See his papers, ed. by N. Rich and M. H. Fisher (4 vol., tr. 1955-63); study by N. Rich (2 vol., 1965).
Historical area and state (pop., 2002 est.: 2,804,249), northwestern Germany. With an area of 6,073 sq mi (15,729 sq km), the state occupies the southern half of the Jutland Peninsula and includes Fehmarn Island in the Baltic Sea and various islands in the Frisian Islands group. Its capital is Kiel. From the 15th century the former duchies of Schleswig and Holstein were subject to the claims and counterclaims of Denmark, Sweden, the Holy Roman Empire, Prussia, and Austria. The Danes ceded them to Prussia and Austria in 1864, and in 1866 both areas became part of Prussia (see Schleswig-Holstein Question). The northern part of Schleswig was awarded to Denmark in 1920. The German part of Schleswig-Holstein was organized as a state of West Germany after World War II. Industries include shipbuilding, electrical engineering, paper, textiles, clothing, and tourism.
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The former Duchy of Holstein constitutes the southern part of Schleswig-Holstein, whereas Southern Schleswig constitutes the northern part. Furthermore , the Duchy of Lauenburg and the former Free and Hanseatic City of Lübeck in the southeast of the state are part of today's Schleswig-Holstein.
The former Duchy of Schleswig (Slesvig) or Southern Jutland (Sønderjylland) has been divided between Denmark and Germany since 1920. Northern Schleswig, today part of the Danish Region Syddanmark, earlier South Jutland County, was ceded to Denmark after a referendum following Germany's defeat in World War I.
Schleswig-Holstein borders on Denmark in the north, the North Sea in the west, the Baltic Sea and Mecklenburg-Vorpommern in the east, and Lower Saxony and Hamburg in the south. Kiel is the capital of the Bundesland.
In the western part of the state there are lowlands with virtually no hills. The North Frisian Islands, as well as almost all of Schleswig-Holstein's North Sea coast, form Schleswig-Holstein's Mud Flats National Park (Nationalpark Schleswig-Holsteinisches Wattenmeer) which is the largest national park in Central Europe and is unique. Germany's only high-sea island Heligoland is situated further out in the North Sea. The Baltic Sea coast in the east of Schleswig-Holstein is marked by bays, fjords and cliff lines. There are rolling hills (the highest elevation is the Bungsberg at 168 metres) and many lakes, especially in the eastern part of Holstein called the Holsteinische Schweiz ("Holsatian Switzerland") and the former Duchy of Lauenburg. Fehmarn is the only island off the eastern coast. The longest river besides the Elbe is the Eider; the most important waterway is the Kiel Canal which connects the North Sea and Baltic Sea.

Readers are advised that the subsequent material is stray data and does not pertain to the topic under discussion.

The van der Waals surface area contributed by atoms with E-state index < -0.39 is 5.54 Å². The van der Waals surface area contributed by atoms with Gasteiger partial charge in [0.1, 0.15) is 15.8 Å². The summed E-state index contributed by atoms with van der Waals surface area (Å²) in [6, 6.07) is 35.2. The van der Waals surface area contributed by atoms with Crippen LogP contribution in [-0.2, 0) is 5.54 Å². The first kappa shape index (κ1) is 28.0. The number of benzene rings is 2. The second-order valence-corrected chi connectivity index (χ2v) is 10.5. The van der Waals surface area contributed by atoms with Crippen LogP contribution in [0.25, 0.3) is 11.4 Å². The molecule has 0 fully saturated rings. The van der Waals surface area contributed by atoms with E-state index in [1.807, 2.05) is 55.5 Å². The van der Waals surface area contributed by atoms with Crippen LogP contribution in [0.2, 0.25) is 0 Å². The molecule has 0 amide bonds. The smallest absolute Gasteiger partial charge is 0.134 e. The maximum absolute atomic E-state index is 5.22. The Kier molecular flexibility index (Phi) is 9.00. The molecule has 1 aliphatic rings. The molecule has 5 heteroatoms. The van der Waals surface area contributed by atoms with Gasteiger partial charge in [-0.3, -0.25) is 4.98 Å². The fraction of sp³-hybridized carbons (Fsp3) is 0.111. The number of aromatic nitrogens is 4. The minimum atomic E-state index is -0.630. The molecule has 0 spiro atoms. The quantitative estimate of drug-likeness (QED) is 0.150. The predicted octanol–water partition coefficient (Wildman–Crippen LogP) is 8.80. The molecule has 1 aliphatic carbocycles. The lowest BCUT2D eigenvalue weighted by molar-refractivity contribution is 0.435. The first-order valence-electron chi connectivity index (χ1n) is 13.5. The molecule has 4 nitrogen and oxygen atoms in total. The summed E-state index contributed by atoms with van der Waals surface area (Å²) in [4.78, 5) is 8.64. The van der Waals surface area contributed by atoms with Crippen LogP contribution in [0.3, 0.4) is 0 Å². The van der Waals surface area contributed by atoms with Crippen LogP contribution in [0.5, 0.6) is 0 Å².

Furthermore, there are four urban districts that do not belong to any district:
The term "Holstein" derives from Old Saxon, Holseta Land, meaning "the land of those who dwell in the wood" (Holz means wood in modern Standardised German). Originally, it referred to the central of the three Saxon tribes north of the Elbe river, Tedmarsgoi, Holcetae, and Sturmarii. The area of the Holcetae was between the Stör river and Hamburg, and after Christianization their main church was in Schenefeld.
The term Schleswig takes its name from the city of Schleswig. The name derives from the Schlei inlet in the east and vik meaning inlet or settlement in Old Saxon and Old Norse. The name is similar to the place-names ending in the "-wick" element along the Northumberland coast in the United Kingdom.
The Duchy of Schleswig or Southern Jutland was originally an integral part of Denmark, but was in medieval times established as a fief under the Kingdom of Denmark, with the same relation to the Danish Crown as for example Brandenburg or Bavaria vis-à-vis the Holy Roman Emperor. Saxon Holstein became a part of the Holy Roman Empire after Charlemagne's Saxon campaigns in the late eighth century. Around 1100 the Duke of Saxony gave Holstein, as it was his own country, to Count Adolf I of Schauenburg.
Schleswig and Holstein have at different times belonged in part or completely to either Denmark or Germany, or have been virtually independent of both nations. The exception is that Schleswig had never been part of Germany until the Second War of Schleswig in 1864. For many centuries, the King of Denmark was both a Danish Duke of Schleswig and a German Duke of Holstein, the Duke of Saxony. Essentially, Schleswig was either integrated into Denmark or was a Danish fief, and Holstein was a German fief and once a sovereign state long ago. Both were for several centuries ruled by the kings of Denmark. In 1721 all of Schleswig was united as a single duchy under the king of Denmark, and the great powers of Europe confirmed in an international treaty that all future kings of Denmark should automatically become dukes of Schleswig, and consequently Schleswig would always follow the same line of succession as the one chosen in the Kingdom of Denmark.